That means you can use both machines for the same things. Whether it is creating laces, elastics, bindings, or similar stitches – they both perform well enough. But coverstitch is better for thick and more delicate fabrics, while overlocking machines are better for the thinnest ones.
If you want to have both at once, you can always pick a best coverstitch serger combo machine. It combines both machines so you can get any type of seam stitching you want.
Apart from working with stretchy knit fabrics, a coverstitch machine can also handle more intricate jobs like adding trims, creating elastic hems, attaching laces, or even producing decorative edges. Also, you can use tons of different threads at once, which adds up to their practicality.
Yet, it is the Serger machine that stands out. You can produce almost anything, including cover stitches, overlock stitches, beautiful seams, laces, and trims, and more. While they don’t work with as many threads as coverstitches do, Sergers are usually more versatile.
Between Serger vs Coverstitch in terms of practicality, the Serger gets the medal.
Ease of Use
It is safe to say that both coverstitch machines and Sergers are reasonably easy to use. However, you may want a slight difference in their operation.
First, let’s start by saying that a coverstitch machine is super-simple. It has no blades, no loopers, and only 3 or 4 needles depending on the model you pick. And sure enough, coverstitches mostly create hems, trims, and laces.
But with a Serger machine, you can create a lot more with maximum decorative results. So they usually have more threads and more loopers. While you will find the same amount of needles, thread guides for easy installation, and automatic motors, they still make it a little harder to use.
You would be literally sewing over already sewn fabric with a Serger. A coverstitch is only stitching the fabric up.
So the best coverstitch with Serger will be a lot harder to achieve than the best over-lock stitch with a coverstitch machine.
Frequently Asked Questions (FAQs)
Even after reading our comprehensive guide on how Serger machines and coverstitch machines differ, you may still have a few doubts. Well, we want to clear them out with this section:
While reading our coverstitch machine vs Serger comparison, you probably found that we never explain what a cover stitch actually is. Well, it refers to a type of stitch that pushes the trimmed edge of fabric up, covering it with two lines of threads or stitches. It gives a professional look to edges.
Yes, a Serger machine can actually deliver a cover stitch. But, the result won’t be as perfect and neat as a coverstitch itself. And what’s even more important to mention, a Serger won’t be able to create such stitch in thick knit fabrics as well as a coverstitch machine does.
At the same time, even the best coverstitch machine won’t be able to create the same intricate and colorful stitches that a Serger can.
Yes, it is totally worth it as long as you genuinely need a machine that can create professional-looking seams on clothes and accessories. And if you’re working with knits fabrics, then a coverstitch will come like a charm.
A coverstitch sewing machine simply creates seams, hems, and similar edge stitches that a regular sewing machine struggles to make.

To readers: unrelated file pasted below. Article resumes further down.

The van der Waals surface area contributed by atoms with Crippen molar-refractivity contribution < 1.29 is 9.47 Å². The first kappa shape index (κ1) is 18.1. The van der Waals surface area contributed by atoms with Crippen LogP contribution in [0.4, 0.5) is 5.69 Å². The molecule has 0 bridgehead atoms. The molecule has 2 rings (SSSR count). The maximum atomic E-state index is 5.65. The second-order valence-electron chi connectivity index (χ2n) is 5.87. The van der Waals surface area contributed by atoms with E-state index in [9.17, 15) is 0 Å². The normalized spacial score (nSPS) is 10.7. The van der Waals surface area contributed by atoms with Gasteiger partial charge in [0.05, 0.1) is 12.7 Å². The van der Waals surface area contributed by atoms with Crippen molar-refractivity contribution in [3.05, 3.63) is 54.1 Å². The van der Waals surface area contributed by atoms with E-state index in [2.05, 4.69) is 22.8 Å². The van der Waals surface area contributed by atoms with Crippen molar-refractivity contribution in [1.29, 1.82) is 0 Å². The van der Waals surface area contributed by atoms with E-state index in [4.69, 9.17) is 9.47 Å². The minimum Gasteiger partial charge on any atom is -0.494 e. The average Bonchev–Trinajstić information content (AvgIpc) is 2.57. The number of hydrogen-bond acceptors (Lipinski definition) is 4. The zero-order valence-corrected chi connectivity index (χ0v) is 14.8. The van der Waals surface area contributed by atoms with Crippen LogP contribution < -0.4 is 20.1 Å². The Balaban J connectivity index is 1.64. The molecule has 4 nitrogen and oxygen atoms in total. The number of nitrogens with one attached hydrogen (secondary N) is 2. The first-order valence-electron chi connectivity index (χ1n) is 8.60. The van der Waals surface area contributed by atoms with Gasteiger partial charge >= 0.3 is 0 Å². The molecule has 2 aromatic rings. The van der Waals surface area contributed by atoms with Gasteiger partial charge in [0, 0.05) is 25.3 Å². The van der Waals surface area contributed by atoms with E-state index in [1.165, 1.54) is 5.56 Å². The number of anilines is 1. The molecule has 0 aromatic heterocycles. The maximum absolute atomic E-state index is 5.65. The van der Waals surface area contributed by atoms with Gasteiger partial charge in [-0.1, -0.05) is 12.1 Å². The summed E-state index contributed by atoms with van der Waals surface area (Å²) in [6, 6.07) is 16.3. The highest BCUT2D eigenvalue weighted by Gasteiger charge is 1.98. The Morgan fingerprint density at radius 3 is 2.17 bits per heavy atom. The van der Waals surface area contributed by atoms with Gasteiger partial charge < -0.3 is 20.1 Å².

It is the second popular name for a Serger machine. But it actually refers to a type of stitching method that covers an entire edge to make it look neater and better-looking
We already explained what is a Serger used for, but to make it even more explicit, it creates hems, seams, and gorgeous finishes on the edges of clothes. It stitches in a way that covers ugly trims and makes them more attractive.
How to Hem with a Serger machine?
It’s a pretty straightforward endeavor to create hems with Serger machines. You can follow these steps:
- Folding the Fabric:
Start by folding the fabric you want to hem over. Then fold again to discover the part of the fabric you want facing out.
- Set-up the Serger machine
Set the Serger machine to 2 or 3 threads as needed. Set up the tension as well. Be sure the needle thread is between 0 and 2, the upper looper thread is between 5 and 7, and the lower looper is between 2 and 4.
- Place the Fabric
Now place the fabric with the fold on the stitching table. But make sure the wrong face of the fabric faces up.
- Start Stitching
Then start stitching, making sure the needle starts covering the edge of the fabric just barely.
- Last Step
Finish by pulling the edge and the folded side in different directions. You will just need to press the hem, and that’s it.
Video: User Experience and Tips (Serger and Coverstitch Machine )
As you should have learned from this article, comparing a Coverstitch vs Serger is not exactly the smartest of things.
While they work in similar ways and offer very close results – their results are different. So comparing them is almost unnecessary. Instead, it would be better if you pick precisely what meets your needs.
So, if you need to create more decorative finishes in clothes, a Serger can be your best bet. But if you instead want to produce intricate finishes on knit fabrics, then a coverstitch is your way to go.
What will you choose? If you want to enjoy both benefits, then don’t hesitate and pick both. Whatever you pick, make sure it is a choice you won’t regret.
Philip K. Williams is a tool enthusiast and machinery expert for the last 5 years. He has been a great passion for writing about everything related to tools, machinery and DIY. Philip runs the editorial team at MachineryHacks.